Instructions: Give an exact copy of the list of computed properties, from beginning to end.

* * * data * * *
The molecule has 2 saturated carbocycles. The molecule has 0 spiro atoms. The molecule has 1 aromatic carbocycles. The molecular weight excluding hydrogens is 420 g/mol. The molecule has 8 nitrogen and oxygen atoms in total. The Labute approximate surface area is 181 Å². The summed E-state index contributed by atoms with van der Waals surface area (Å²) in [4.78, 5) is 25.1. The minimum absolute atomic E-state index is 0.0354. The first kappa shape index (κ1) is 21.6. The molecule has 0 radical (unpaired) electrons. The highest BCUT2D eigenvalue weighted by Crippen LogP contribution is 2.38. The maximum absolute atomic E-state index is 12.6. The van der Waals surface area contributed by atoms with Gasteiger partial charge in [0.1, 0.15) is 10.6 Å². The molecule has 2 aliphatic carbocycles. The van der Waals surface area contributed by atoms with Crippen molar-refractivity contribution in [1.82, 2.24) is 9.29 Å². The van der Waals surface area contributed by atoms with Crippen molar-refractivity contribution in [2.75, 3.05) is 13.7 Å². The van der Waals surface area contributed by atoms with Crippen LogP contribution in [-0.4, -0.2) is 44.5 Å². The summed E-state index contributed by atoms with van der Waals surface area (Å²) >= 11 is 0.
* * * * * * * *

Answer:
The molecule has 2 saturated carbocycles. The molecule has 0 spiro atoms. The molecule has 1 aromatic carbocycles. The molecular weight excluding hydrogens is 420 g/mol. The molecule has 8 nitrogen and oxygen atoms in total. The Labute approximate surface area is 181 Å². The summed E-state index contributed by atoms with van der Waals surface area (Å²) in [4.78, 5) is 25.1. The minimum absolute atomic E-state index is 0.0354. The first kappa shape index (κ1) is 21.6. The molecule has 0 radical (unpaired) electrons. The highest BCUT2D eigenvalue weighted by Crippen LogP contribution is 2.38. The maximum absolute atomic E-state index is 12.6. The van der Waals surface area contributed by atoms with Gasteiger partial charge in [0.1, 0.15) is 10.6 Å². The molecule has 2 aliphatic carbocycles. The van der Waals surface area contributed by atoms with Crippen molar-refractivity contribution in [1.82, 2.24) is 9.29 Å². The van der Waals surface area contributed by atoms with Crippen molar-refractivity contribution in [2.75, 3.05) is 13.7 Å². The van der Waals surface area contributed by atoms with Crippen LogP contribution in [-0.4, -0.2) is 44.5 Å². The summed E-state index contributed by atoms with van der Waals surface area (Å²) >= 11 is 0.